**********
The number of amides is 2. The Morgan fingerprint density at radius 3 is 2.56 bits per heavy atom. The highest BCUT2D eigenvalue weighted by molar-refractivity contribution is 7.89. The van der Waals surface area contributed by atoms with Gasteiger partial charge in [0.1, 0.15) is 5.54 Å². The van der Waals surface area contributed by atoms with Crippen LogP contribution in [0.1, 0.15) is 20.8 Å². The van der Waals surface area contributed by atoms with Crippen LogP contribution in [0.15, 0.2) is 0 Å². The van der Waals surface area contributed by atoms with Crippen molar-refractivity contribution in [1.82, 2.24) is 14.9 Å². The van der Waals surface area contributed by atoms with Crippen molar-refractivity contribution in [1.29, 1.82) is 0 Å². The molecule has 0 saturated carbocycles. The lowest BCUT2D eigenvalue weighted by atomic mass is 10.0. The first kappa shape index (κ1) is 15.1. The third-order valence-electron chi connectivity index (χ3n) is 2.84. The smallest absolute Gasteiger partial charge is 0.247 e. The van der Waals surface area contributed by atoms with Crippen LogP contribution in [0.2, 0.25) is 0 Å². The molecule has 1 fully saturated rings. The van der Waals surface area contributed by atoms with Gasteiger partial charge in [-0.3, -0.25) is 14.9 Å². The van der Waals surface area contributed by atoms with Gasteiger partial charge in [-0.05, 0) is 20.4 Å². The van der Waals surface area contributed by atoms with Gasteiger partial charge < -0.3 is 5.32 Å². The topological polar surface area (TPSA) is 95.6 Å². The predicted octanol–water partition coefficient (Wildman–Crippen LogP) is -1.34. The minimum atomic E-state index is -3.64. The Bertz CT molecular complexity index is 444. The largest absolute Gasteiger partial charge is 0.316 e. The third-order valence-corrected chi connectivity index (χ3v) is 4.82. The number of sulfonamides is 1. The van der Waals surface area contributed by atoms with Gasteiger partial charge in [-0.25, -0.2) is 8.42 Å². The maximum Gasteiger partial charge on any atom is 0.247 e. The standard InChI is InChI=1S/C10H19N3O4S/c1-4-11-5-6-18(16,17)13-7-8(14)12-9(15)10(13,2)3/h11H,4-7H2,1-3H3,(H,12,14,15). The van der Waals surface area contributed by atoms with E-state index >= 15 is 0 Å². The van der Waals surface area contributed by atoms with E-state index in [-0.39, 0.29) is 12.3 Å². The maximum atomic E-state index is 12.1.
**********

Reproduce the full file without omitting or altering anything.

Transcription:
The number of amides is 2. The Morgan fingerprint density at radius 3 is 2.56 bits per heavy atom. The highest BCUT2D eigenvalue weighted by molar-refractivity contribution is 7.89. The van der Waals surface area contributed by atoms with Gasteiger partial charge in [0.1, 0.15) is 5.54 Å². The van der Waals surface area contributed by atoms with Crippen LogP contribution in [0.1, 0.15) is 20.8 Å². The van der Waals surface area contributed by atoms with Crippen LogP contribution in [0.15, 0.2) is 0 Å². The van der Waals surface area contributed by atoms with Crippen molar-refractivity contribution in [1.82, 2.24) is 14.9 Å². The van der Waals surface area contributed by atoms with Crippen molar-refractivity contribution in [1.29, 1.82) is 0 Å². The molecule has 0 saturated carbocycles. The lowest BCUT2D eigenvalue weighted by atomic mass is 10.0. The first kappa shape index (κ1) is 15.1. The third-order valence-electron chi connectivity index (χ3n) is 2.84. The smallest absolute Gasteiger partial charge is 0.247 e. The van der Waals surface area contributed by atoms with Crippen LogP contribution in [0.2, 0.25) is 0 Å². The molecule has 1 fully saturated rings. The van der Waals surface area contributed by atoms with Gasteiger partial charge in [-0.3, -0.25) is 14.9 Å². The van der Waals surface area contributed by atoms with Gasteiger partial charge in [-0.05, 0) is 20.4 Å². The van der Waals surface area contributed by atoms with Gasteiger partial charge < -0.3 is 5.32 Å². The topological polar surface area (TPSA) is 95.6 Å². The predicted octanol–water partition coefficient (Wildman–Crippen LogP) is -1.34. The minimum atomic E-state index is -3.64. The Bertz CT molecular complexity index is 444. The largest absolute Gasteiger partial charge is 0.316 e. The third-order valence-corrected chi connectivity index (χ3v) is 4.82. The number of sulfonamides is 1. The van der Waals surface area contributed by atoms with Gasteiger partial charge in [-0.25, -0.2) is 8.42 Å². The maximum Gasteiger partial charge on any atom is 0.247 e. The standard InChI is InChI=1S/C10H19N3O4S/c1-4-11-5-6-18(16,17)13-7-8(14)12-9(15)10(13,2)3/h11H,4-7H2,1-3H3,(H,12,14,15). The van der Waals surface area contributed by atoms with E-state index >= 15 is 0 Å². The van der Waals surface area contributed by atoms with E-state index in [-0.39, 0.29) is 12.3 Å². The maximum atomic E-state index is 12.1.